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Morris v. United States

United States District Court, W.D. Missouri, Western Division

August 29, 2017

CHRISTOPHER J. MORRIS, Petitioner,
v.
UNITED STATES OF AMERICA, Respondent. Crim. No. 04-0414-01-ODS

          ORDER GRANTING PETITIONER’S AMENDED MOTION TO VACATE, SET ASIDE, OR CORRECT SENTENCE UNDER 28 U.S.C. § 2255

          ORTRIE D. SMITH, SENIOR JUDGE UNITED STATES DISTRICT COURT

         Pending is Petitioner Christopher J. Morris’s Amended Motion to Vacate, Set Aside, or Correct Sentence under 28 U.S.C. § 2255. Doc. #10. Petitioner seeks to be resentenced pursuant to Johnson v. United States, 135 S.Ct. 2551 (2015), which held the Armed Career Criminal Act’s (“ACCA”) residual clause is unconstitutional. The parties have stipulated Petitioner is entitled to post-conviction relief, and the parties agree Petitioner, who was sentenced to 180 months’ imprisonment and five years of supervised release, should be resentenced to 120 months’ imprisonment and three years of supervised release. Doc. #11. For the following reasons, the Court accepts the parties’ stipulation, grants Petitioner’s amended motion, vacates Petitioner’s sentence, and resentences Petitioner to 120 months’ imprisonment and three years of supervised release.

         I. BACKGROUND

         On January 25, 2007, this Court resentenced Petitioner to a term of 155 months and 23 days’ imprisonment[1] following his conviction of being a felon in possession of a firearm, 18 U.S.C. § 922(g), and after finding he had three qualifying prior convictions that supported imposition of a sentence under the ACCA, 18 U.S.C. § 924(e), based on multiple convictions for burglary. At that time, the Court found each burglary conviction was a “violent felony” under the ACCA’s residual clause, which defines “violent felony” to include any offense that “otherwise involves conduct that presents a serious potential risk of physical injury to another.” 18 U.S.C. § 924(e)(2)(B)(ii).

         In reliance on Johnson v. United States, 135 S. Ct. 2551 (2015), where the Supreme Court held the ACCA’s residual clause was unconstitutionally vague, Petitioner seeks relief under 28 U.S.C. § 2255. He asks the Court to vacate his sentence, and resentence him without application of the ACCA’s residual clause.

         II. DISCUSSION

         The parties filed a stipulation, establishing Petitioner is entitled to relief under Johnson. Doc. #11. The Government, through the stipulation, has waived any procedural defenses to the motion, including timeliness. The parties request this Court grant Petitioner’s amended motion, and resentence Petitioner to 120 months’ imprisonment, the statutory maximum sentence after applying Johnson and eliminating the ACCA enhancement.

         The Court finds, without objection from the parties, Johnson constitutes a new substantive rule of constitutional law that should be applied retroactively to defendants previously sentenced under the ACCA. In light of Johnson, the Court further finds, without objection from the parties, that Petitioner’s prior Missouri convictions for burglary no longer qualify as “violent felonies” under the ACCA’s residual clause. The Court concludes that without those prior convictions, Petitioner does not have three necessary predicate convictions to qualify him for sentencing under the ACCA.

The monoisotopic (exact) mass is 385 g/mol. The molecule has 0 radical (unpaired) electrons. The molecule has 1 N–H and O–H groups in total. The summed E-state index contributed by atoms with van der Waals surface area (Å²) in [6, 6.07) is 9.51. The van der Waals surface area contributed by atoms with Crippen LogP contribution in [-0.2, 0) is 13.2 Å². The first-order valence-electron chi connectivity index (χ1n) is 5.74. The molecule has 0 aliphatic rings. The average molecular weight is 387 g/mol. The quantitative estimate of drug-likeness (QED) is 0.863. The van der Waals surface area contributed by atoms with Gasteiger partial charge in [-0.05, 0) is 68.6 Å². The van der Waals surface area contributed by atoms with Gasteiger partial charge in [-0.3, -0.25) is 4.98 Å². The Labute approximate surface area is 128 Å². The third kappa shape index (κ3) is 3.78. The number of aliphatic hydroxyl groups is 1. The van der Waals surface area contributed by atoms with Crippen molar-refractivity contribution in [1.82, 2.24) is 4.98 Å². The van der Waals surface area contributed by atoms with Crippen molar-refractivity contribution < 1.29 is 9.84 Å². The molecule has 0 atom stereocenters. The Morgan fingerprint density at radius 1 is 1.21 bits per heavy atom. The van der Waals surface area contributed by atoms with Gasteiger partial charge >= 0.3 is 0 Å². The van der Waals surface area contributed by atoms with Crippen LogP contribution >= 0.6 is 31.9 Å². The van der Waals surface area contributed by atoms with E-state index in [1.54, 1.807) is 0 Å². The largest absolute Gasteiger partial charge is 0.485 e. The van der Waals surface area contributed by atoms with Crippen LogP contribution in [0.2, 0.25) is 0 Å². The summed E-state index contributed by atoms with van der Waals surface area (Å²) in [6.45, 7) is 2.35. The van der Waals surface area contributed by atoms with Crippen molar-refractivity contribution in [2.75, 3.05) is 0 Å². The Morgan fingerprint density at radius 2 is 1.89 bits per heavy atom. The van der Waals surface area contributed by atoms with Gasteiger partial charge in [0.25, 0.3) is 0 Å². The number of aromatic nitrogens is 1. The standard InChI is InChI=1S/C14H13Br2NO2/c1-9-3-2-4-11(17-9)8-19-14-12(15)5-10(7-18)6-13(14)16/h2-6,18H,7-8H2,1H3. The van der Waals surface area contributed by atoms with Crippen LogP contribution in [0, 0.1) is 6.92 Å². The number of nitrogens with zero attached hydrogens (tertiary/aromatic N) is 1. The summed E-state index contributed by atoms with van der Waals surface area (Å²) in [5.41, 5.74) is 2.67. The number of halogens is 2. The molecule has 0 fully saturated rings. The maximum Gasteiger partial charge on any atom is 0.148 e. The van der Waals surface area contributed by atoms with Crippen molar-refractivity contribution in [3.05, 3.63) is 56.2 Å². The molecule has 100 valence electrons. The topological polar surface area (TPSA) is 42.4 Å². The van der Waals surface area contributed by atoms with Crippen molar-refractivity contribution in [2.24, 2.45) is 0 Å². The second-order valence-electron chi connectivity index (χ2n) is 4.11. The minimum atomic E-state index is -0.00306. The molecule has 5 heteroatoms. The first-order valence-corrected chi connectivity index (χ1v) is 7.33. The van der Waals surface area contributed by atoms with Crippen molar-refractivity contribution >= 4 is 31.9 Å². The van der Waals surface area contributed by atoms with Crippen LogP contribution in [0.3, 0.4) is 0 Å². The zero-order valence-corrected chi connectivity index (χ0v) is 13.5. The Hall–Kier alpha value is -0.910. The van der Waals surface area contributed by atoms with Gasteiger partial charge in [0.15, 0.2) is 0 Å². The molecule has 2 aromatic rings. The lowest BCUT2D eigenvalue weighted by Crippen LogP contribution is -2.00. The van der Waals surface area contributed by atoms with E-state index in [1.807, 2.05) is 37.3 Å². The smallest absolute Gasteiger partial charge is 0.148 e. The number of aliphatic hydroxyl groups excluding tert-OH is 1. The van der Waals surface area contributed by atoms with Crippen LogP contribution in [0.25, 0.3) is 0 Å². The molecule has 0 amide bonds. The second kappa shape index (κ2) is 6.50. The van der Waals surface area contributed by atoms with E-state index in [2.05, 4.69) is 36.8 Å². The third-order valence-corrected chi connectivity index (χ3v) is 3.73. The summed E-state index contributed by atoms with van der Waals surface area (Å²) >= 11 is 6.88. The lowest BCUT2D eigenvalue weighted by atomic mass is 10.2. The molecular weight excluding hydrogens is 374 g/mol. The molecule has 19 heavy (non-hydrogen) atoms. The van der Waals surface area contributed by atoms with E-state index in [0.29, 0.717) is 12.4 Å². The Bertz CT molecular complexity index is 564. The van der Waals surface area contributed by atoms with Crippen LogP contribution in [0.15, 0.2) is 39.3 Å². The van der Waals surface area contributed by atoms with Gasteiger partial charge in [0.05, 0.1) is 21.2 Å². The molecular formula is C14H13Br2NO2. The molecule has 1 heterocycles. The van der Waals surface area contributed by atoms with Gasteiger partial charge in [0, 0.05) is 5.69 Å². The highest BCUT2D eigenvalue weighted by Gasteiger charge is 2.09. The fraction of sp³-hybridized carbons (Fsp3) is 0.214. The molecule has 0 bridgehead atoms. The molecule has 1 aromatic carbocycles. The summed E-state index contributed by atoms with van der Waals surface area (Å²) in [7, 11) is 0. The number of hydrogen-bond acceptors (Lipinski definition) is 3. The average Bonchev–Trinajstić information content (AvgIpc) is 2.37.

Based on the these findings, the Court concludes Petitioner’s currently imposed sentence of 155 months and 23 days is now a per se illegal sentence, not only in violation of the laws of the United States, but also in excess of the ten-year statutory maximum for the federal offense of being a felon in possession of a firearm. Allowing this sentence to remain intact would violate due process, and result in a fundamental miscarriage of justice.

         The Court further finds Petitioner’s written waiver of his right to personally appear for resentencing (Doc. #11, at 3) was executed knowingly and voluntarily. Fed. R. Crim. P. 43(c)(1)(B) (permitting a defendant to waive his right to be present at sentencing in a noncapital case by). Thus, the Court is authorized to resentence Petitioner without further delay and without his personal appearance.

         The Court finds, without objection from the parties and pursuant to Petitioner’s waiver, Petitioner should be resentenced to a term of 120 months. The Court directs an amended judgment be entered in Case No. 04-00414-01-CR-W-ODS, substituting 120 months as the term of imprisonment to replace the previously imposed 155 months and 23 days’ imprisonment term, and substituting three years of supervised release to replace the previously imposed five years of supervised release. All previously imposed conditions of release shall remain unchanged. Additionally, the following condition shall be added to Petitioner’s supervised release: if a viable home plan has not been approved by the date of release from custody, Petitioner shall reside in and satisfactorily participate in a residential reentry center program until an acceptable home plan is approved, but not to exceed a period of 60 days.

         Finally, the Court finds that because Morris has already been in custody for more than 120 months by reason of his conviction under 18 U.S.C. § 922(g), he should be released from imprisonment and placed on supervised release without delay.

         III. CONCLUSION

         For the reasons set forth above, the Court grants Petitioner’s Amended Motion to Correct Sentence under 28 U.S.C. § 2255, vacates Petitioner’s previous sentence, and orders Petitioner be sentenced to 120 ...


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